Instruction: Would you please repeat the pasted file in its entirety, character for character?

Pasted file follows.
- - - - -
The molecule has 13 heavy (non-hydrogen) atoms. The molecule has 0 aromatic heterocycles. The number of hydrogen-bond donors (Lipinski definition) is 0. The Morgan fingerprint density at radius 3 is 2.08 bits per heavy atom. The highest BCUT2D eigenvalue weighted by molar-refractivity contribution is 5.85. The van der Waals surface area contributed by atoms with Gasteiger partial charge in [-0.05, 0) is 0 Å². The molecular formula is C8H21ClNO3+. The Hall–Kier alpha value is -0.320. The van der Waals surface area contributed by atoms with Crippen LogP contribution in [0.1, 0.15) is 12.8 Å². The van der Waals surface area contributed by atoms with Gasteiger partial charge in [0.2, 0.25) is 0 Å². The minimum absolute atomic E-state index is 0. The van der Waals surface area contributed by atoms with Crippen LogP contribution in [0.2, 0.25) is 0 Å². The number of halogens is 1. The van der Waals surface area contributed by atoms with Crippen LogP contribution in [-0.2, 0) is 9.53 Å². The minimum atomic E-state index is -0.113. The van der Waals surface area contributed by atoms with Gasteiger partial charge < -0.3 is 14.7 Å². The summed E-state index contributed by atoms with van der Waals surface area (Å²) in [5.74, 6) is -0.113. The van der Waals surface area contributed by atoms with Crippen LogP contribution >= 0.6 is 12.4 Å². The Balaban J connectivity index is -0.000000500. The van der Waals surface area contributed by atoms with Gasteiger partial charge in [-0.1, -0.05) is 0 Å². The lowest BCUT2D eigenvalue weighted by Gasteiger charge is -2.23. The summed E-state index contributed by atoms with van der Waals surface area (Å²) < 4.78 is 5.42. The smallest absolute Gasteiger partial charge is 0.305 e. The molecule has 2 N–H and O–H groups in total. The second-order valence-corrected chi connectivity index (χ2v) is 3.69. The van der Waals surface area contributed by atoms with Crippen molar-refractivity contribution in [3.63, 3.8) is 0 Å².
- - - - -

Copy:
The molecule has 13 heavy (non-hydrogen) atoms. The molecule has 0 aromatic heterocycles. The number of hydrogen-bond donors (Lipinski definition) is 0. The Morgan fingerprint density at radius 3 is 2.08 bits per heavy atom. The highest BCUT2D eigenvalue weighted by molar-refractivity contribution is 5.85. The van der Waals surface area contributed by atoms with Gasteiger partial charge in [-0.05, 0) is 0 Å². The molecular formula is C8H21ClNO3+. The Hall–Kier alpha value is -0.320. The van der Waals surface area contributed by atoms with Crippen LogP contribution in [0.1, 0.15) is 12.8 Å². The van der Waals surface area contributed by atoms with Gasteiger partial charge in [0.2, 0.25) is 0 Å². The minimum absolute atomic E-state index is 0. The van der Waals surface area contributed by atoms with Crippen LogP contribution in [0.2, 0.25) is 0 Å². The number of halogens is 1. The van der Waals surface area contributed by atoms with Crippen LogP contribution in [-0.2, 0) is 9.53 Å². The minimum atomic E-state index is -0.113. The van der Waals surface area contributed by atoms with Gasteiger partial charge < -0.3 is 14.7 Å². The summed E-state index contributed by atoms with van der Waals surface area (Å²) in [5.74, 6) is -0.113. The van der Waals surface area contributed by atoms with Crippen LogP contribution >= 0.6 is 12.4 Å². The Balaban J connectivity index is -0.000000500. The van der Waals surface area contributed by atoms with Gasteiger partial charge in [-0.1, -0.05) is 0 Å². The lowest BCUT2D eigenvalue weighted by Gasteiger charge is -2.23. The summed E-state index contributed by atoms with van der Waals surface area (Å²) < 4.78 is 5.42. The smallest absolute Gasteiger partial charge is 0.305 e. The molecule has 2 N–H and O–H groups in total. The second-order valence-corrected chi connectivity index (χ2v) is 3.69. The van der Waals surface area contributed by atoms with Crippen molar-refractivity contribution in [3.63, 3.8) is 0 Å².